Hawaii’s False Alarm Illustrates the Importance of Solid User Interface

Few things could be more terrifying then seeing an “IMPENDING BALLISTIC MISSILE” alert on your phone.  Similarly, few things could be more infuriating then than hearing “Whoops, we hit the wrong button” thirty minutes later.  It’s natural that residents of Hawaii (and the rest of us for that matter) want answers regarding the events that led up to the panic.  How did such a large-scale mistake happen?  Who is to blame?  As it turns out, the blame may rest squarely on the user interface (UI) used to trigger these alerts.  Here is a photo of the interface for their alert system:

This image is terrifying.  Where are the instructions?  Why are tests and actual alerts in the same menu?  Why was there no sanity check for the real alerts, ie “Are you sure you want to notify the entire state of a missile crisis”?  This is such a complex system, it is responsible for alerting all of Hawaii across a huge range of platforms.  So much time must have been spent on this, yet the user interface obviously was deemed unimportant.

Let’s use Mailchimp, an email marketing platform, as an example of what could have been.  They do a fantastic job of making sure that their application is clean and easily navigated, as well as, insuring the results of a user’s action is clear. Below, is the screen they present their users who have just clicked the button to officially send out their email campaign.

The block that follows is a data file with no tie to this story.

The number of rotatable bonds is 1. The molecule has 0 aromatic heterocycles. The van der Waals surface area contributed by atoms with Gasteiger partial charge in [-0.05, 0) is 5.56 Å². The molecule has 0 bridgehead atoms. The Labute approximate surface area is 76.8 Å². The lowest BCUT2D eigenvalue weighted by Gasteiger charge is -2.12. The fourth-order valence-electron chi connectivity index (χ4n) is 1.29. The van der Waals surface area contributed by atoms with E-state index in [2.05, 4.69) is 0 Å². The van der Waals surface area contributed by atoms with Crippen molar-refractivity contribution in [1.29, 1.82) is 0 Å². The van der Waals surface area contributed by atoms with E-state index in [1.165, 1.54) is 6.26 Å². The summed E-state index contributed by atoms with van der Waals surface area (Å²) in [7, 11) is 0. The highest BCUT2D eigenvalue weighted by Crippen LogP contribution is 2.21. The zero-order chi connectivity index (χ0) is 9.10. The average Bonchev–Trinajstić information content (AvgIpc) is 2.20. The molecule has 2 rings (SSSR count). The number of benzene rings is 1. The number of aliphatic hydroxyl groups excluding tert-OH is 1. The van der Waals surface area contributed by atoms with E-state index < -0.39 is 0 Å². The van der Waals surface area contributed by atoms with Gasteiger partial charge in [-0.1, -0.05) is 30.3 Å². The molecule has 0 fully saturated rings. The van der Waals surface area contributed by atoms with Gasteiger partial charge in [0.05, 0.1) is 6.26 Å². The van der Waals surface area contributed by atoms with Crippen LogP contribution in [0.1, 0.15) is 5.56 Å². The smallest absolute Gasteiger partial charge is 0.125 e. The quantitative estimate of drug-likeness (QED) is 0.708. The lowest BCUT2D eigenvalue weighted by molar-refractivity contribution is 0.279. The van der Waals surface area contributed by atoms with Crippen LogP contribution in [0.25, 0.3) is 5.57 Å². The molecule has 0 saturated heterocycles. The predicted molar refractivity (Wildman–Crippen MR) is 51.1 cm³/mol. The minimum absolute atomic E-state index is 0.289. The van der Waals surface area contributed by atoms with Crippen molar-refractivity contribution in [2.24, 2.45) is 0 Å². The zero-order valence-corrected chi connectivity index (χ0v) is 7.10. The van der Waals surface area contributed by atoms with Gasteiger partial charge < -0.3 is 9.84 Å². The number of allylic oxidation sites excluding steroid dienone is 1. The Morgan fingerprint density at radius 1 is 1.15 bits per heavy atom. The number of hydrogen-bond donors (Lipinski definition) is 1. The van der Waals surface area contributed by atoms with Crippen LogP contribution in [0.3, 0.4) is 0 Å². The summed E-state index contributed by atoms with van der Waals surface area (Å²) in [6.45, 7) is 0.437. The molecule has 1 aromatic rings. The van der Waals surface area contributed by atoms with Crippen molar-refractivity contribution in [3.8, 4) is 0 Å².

It is very clear by looking at the interface what’s about to happen.  Users know this isn’t a test because it is clearly stated this email will go to 2,099 subscribers.  The graphic also illustrates the seriousness of this action (albeit in a playful way) with the animated, nervously sweating hand that hovers up and down over a big red button.  This screams “Hey, pay attention! This action is irreversible”. I doubt many people end up clicking the Send Now button without realizing they aren’t merely sending a test.

How different would last Saturday have been for Hawaii if the engineers of their alert system took a similar approach?  Sending an email campaign before its ready is bad, but obviously nowhere near the sending of an accidental message to all residents of Hawaii about an impending nuclear strike.  Yet, Mailchimp’s UI team assumed the “Send Now” button would be clicked inadvertently and knew they needed to make clear what was going to happen when the button was clicked.

If there was ever solid proof regarding the importance of crafting a solid user experience this is it.  This disaster was 100% avoidable had time been spent on creating a proper interface that made its intent extremely obvious.  As technology advances, so does the complexity of the software we use.  It is so important to think about how your users will actually use the websites or applications we make.  It is equally important to make sure they are educated on its use and understand the consequences of actions they are taking.

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